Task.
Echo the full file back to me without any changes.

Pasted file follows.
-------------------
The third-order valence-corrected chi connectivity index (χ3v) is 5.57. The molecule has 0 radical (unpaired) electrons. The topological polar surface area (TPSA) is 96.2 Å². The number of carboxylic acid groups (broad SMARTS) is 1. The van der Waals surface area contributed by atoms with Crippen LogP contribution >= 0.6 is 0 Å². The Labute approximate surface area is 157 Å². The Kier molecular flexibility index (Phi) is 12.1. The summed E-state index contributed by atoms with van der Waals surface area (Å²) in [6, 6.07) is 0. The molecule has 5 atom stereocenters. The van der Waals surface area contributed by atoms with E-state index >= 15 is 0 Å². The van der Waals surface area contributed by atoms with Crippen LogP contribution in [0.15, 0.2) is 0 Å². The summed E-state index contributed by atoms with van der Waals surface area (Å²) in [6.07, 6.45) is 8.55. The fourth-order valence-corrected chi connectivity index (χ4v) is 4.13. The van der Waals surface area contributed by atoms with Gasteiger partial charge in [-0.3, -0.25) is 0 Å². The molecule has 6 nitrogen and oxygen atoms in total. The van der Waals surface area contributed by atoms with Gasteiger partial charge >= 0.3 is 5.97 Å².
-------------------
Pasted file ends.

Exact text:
The third-order valence-corrected chi connectivity index (χ3v) is 5.57. The molecule has 0 radical (unpaired) electrons. The topological polar surface area (TPSA) is 96.2 Å². The number of carboxylic acid groups (broad SMARTS) is 1. The van der Waals surface area contributed by atoms with Crippen LogP contribution >= 0.6 is 0 Å². The Labute approximate surface area is 157 Å². The Kier molecular flexibility index (Phi) is 12.1. The summed E-state index contributed by atoms with van der Waals surface area (Å²) in [6, 6.07) is 0. The molecule has 5 atom stereocenters. The van der Waals surface area contributed by atoms with E-state index >= 15 is 0 Å². The van der Waals surface area contributed by atoms with Crippen LogP contribution in [0.15, 0.2) is 0 Å². The summed E-state index contributed by atoms with van der Waals surface area (Å²) in [6.07, 6.45) is 8.55. The fourth-order valence-corrected chi connectivity index (χ4v) is 4.13. The van der Waals surface area contributed by atoms with Gasteiger partial charge in [-0.3, -0.25) is 0 Å². The molecule has 6 nitrogen and oxygen atoms in total. The van der Waals surface area contributed by atoms with Gasteiger partial charge >= 0.3 is 5.97 Å².